The research project was a collaborative effort among scientists from Finland and the United States. The researchers examined three groups of pregnant rats and their offspring, two groups of which were exposed to cancer-inducing risk factors. The first group of rats was given a high fat diet before and during pregnancy. Compared to rats in the control group that consumed a normal diet during pregnancy, this group of rats experienced a heightened breast cancer risk of 55 to 60 percent in both the daughters and granddaughters.
"We also found that if the mother was fed a high fat diet before conception and throughout pregnancy, the risk of increased breast cancer was transmitted to granddaughters through either males or females exposed to the high fat diet in utero," stated lead investigator Sonia de Assis, a postdoctoral researcher in Hilakivi-Clarke's laboratory, in the statement.
During the last week of pregnancy, the second group of rats was given a diet that contained additional estrogen. The scientists discovered that the daughters, granddaughters and great-granddaughters of the rats exposed to excess estrogen had a 50 percent higher rate of breast cancer compared to the rats from the control group. They also found that there were epigenetic changes in the mammary glands of three generations of the rats who had been exposed to increased estrogen. Epigenetic changes involve modifications in the expression of genes from one generation to the next that do not involve a change in the underlying DNA sequence.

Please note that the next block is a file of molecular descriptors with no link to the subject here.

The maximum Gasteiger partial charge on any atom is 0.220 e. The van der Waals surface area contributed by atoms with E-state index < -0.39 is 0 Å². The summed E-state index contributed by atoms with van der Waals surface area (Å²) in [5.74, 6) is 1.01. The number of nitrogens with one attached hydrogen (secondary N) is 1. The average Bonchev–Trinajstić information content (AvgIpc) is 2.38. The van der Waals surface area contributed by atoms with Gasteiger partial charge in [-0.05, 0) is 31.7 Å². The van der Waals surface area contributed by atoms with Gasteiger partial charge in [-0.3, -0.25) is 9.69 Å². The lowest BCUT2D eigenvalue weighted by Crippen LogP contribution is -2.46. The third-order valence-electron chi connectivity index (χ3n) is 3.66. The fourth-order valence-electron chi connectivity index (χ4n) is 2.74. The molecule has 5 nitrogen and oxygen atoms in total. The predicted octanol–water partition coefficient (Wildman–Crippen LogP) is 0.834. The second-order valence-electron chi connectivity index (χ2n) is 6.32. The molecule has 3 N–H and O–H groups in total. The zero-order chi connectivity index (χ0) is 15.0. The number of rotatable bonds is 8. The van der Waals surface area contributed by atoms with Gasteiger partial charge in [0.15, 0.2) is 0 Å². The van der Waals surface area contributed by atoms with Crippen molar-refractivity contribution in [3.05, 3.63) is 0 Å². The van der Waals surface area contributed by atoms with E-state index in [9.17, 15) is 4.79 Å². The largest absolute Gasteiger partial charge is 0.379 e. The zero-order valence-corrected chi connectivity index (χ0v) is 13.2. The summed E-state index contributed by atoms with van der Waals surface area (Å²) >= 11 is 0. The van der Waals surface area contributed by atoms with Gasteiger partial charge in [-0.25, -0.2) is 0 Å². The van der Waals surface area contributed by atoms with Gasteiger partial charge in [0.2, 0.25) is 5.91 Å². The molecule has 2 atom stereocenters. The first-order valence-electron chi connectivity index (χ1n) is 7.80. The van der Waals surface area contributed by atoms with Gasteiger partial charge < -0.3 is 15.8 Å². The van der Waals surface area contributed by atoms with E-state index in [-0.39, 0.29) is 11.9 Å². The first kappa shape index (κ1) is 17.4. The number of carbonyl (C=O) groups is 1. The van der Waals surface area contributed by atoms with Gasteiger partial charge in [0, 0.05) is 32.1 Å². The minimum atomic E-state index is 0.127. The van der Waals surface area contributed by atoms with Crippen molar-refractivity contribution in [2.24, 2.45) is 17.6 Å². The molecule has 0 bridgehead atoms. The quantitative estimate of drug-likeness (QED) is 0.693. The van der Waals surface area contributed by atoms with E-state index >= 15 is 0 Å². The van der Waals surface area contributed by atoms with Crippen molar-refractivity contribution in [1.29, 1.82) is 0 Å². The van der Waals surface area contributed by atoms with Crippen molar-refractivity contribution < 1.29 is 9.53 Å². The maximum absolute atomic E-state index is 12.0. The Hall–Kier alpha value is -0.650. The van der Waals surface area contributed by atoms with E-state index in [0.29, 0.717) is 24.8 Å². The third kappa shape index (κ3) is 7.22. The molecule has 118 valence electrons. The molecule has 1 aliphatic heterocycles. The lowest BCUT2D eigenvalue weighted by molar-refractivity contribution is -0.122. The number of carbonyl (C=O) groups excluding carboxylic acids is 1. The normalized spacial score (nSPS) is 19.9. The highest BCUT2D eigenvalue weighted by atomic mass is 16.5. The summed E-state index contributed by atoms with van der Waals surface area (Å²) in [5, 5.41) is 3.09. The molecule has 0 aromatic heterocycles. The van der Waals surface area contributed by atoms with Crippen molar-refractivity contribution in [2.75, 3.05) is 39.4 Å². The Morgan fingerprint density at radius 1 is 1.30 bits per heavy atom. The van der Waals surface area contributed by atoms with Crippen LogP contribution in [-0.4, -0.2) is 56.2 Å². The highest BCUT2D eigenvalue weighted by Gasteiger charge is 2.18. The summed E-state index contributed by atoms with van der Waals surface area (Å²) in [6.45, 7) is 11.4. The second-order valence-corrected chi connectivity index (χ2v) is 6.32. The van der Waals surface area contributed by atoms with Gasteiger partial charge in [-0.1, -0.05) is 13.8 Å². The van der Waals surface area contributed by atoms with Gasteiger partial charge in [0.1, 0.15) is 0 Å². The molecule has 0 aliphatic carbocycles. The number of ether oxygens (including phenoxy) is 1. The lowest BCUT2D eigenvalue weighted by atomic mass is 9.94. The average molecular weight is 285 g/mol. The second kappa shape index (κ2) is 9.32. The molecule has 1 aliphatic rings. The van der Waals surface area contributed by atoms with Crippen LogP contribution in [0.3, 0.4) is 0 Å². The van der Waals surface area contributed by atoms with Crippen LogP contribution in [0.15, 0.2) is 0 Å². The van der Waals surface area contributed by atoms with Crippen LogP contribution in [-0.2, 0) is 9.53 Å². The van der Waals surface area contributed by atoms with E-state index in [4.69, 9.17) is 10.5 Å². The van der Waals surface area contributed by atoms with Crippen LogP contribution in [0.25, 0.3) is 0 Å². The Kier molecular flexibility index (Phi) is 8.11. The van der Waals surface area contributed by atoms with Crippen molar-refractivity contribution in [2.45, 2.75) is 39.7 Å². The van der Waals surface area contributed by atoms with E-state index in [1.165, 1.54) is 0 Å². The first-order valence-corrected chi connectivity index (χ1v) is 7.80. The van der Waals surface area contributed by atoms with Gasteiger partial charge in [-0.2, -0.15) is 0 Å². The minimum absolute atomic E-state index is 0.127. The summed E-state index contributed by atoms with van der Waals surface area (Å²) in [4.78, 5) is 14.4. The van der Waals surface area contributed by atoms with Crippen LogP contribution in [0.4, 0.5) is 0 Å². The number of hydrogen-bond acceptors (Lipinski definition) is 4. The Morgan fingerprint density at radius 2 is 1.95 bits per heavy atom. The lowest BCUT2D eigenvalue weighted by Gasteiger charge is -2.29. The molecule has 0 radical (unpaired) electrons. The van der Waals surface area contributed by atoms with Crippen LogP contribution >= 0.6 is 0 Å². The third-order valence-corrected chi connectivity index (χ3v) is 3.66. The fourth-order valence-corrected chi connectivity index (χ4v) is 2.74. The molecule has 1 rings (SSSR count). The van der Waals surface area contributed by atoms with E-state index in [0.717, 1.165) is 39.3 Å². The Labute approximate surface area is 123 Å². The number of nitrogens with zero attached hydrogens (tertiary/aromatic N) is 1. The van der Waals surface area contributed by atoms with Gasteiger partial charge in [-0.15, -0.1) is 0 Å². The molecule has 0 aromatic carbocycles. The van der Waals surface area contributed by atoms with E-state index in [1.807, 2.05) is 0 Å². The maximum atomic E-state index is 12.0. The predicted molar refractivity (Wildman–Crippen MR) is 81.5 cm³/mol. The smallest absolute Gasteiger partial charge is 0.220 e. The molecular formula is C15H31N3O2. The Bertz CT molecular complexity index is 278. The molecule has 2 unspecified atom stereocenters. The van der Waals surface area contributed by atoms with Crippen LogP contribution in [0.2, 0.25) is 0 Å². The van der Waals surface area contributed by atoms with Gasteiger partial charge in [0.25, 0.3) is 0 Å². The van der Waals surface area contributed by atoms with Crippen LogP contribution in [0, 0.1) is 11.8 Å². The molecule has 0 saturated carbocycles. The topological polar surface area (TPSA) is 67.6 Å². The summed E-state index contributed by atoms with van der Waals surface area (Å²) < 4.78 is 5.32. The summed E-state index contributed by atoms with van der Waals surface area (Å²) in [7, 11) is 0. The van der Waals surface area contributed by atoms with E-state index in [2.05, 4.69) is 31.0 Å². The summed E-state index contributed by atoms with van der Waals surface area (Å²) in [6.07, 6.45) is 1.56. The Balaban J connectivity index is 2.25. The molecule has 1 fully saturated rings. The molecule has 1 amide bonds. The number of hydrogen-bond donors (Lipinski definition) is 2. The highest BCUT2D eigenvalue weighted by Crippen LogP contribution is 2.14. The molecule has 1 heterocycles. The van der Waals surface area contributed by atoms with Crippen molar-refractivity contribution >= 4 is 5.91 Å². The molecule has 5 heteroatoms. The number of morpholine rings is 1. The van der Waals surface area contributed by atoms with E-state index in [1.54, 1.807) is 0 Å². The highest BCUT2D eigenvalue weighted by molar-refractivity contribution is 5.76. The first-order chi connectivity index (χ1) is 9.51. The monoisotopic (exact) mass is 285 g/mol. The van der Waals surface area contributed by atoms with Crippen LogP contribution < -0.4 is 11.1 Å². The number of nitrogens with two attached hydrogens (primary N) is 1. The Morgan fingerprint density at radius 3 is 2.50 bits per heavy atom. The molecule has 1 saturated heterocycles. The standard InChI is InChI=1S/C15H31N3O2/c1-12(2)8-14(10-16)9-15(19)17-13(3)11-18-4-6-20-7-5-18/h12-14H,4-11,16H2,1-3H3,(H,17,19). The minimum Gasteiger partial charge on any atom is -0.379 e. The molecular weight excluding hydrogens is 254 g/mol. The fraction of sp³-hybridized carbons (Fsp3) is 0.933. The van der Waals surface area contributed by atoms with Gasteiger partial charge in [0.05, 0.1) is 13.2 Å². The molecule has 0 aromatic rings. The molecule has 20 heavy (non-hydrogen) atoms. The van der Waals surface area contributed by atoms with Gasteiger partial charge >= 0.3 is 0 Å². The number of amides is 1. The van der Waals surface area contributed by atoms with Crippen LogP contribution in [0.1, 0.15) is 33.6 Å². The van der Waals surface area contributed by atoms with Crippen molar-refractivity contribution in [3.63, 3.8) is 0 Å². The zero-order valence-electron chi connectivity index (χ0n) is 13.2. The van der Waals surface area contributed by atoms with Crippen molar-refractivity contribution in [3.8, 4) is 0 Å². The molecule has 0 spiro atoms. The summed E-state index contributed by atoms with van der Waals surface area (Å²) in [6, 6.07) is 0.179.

The researchers found that diets high in fat and diets with excess estrogen caused the later generations of female rats to have a high number of structures in the breast known as terminal end buds, which are often the targets of cancer-causing agents.
"Germ cells–cells involved in reproduction–first develop during the fetal period and in utero exposures, such as the ones in our study, could disrupt their normal epigenetic marks and affect how genes are turned on or turned off," continued de Assis in the statement.
"Those alterations then can be passed on and affect the risk of disease, in this case breast cancer, in subsequent generations."